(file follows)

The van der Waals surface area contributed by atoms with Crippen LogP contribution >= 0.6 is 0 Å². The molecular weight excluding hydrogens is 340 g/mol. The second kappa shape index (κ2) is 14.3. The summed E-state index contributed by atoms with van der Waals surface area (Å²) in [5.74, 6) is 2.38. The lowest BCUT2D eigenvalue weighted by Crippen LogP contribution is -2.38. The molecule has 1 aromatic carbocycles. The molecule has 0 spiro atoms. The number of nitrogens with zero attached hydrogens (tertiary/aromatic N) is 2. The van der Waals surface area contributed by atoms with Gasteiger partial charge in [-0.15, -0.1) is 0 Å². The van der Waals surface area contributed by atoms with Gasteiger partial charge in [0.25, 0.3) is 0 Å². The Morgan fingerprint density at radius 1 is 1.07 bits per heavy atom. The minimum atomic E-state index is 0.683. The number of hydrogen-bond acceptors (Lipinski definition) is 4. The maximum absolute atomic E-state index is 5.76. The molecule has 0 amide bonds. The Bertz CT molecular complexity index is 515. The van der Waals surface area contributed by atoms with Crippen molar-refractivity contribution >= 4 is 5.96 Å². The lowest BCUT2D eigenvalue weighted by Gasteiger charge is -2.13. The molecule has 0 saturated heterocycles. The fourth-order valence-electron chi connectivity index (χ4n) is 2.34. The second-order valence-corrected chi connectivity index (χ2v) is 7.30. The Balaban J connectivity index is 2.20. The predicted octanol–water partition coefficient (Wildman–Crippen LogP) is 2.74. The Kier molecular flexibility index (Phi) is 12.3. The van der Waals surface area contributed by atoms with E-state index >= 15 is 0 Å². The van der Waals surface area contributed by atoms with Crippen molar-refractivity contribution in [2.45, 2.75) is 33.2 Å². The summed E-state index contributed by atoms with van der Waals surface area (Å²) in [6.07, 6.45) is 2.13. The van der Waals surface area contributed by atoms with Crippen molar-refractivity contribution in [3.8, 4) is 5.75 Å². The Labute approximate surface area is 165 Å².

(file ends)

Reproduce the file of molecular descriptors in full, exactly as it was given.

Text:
The van der Waals surface area contributed by atoms with Crippen LogP contribution >= 0.6 is 0 Å². The molecular weight excluding hydrogens is 340 g/mol. The second kappa shape index (κ2) is 14.3. The summed E-state index contributed by atoms with van der Waals surface area (Å²) in [5.74, 6) is 2.38. The lowest BCUT2D eigenvalue weighted by Crippen LogP contribution is -2.38. The molecule has 1 aromatic carbocycles. The molecule has 0 spiro atoms. The number of nitrogens with zero attached hydrogens (tertiary/aromatic N) is 2. The van der Waals surface area contributed by atoms with Gasteiger partial charge in [-0.15, -0.1) is 0 Å². The van der Waals surface area contributed by atoms with Gasteiger partial charge in [0.25, 0.3) is 0 Å². The Morgan fingerprint density at radius 1 is 1.07 bits per heavy atom. The minimum atomic E-state index is 0.683. The number of hydrogen-bond acceptors (Lipinski definition) is 4. The maximum absolute atomic E-state index is 5.76. The molecule has 0 amide bonds. The Bertz CT molecular complexity index is 515. The van der Waals surface area contributed by atoms with Crippen molar-refractivity contribution >= 4 is 5.96 Å². The lowest BCUT2D eigenvalue weighted by Gasteiger charge is -2.13. The molecule has 0 saturated heterocycles. The fourth-order valence-electron chi connectivity index (χ4n) is 2.34. The second-order valence-corrected chi connectivity index (χ2v) is 7.30. The Balaban J connectivity index is 2.20. The predicted octanol–water partition coefficient (Wildman–Crippen LogP) is 2.74. The Kier molecular flexibility index (Phi) is 12.3. The van der Waals surface area contributed by atoms with E-state index >= 15 is 0 Å². The van der Waals surface area contributed by atoms with Crippen molar-refractivity contribution in [2.45, 2.75) is 33.2 Å². The summed E-state index contributed by atoms with van der Waals surface area (Å²) in [6.07, 6.45) is 2.13. The van der Waals surface area contributed by atoms with Crippen molar-refractivity contribution in [3.8, 4) is 5.75 Å². The Labute approximate surface area is 165 Å².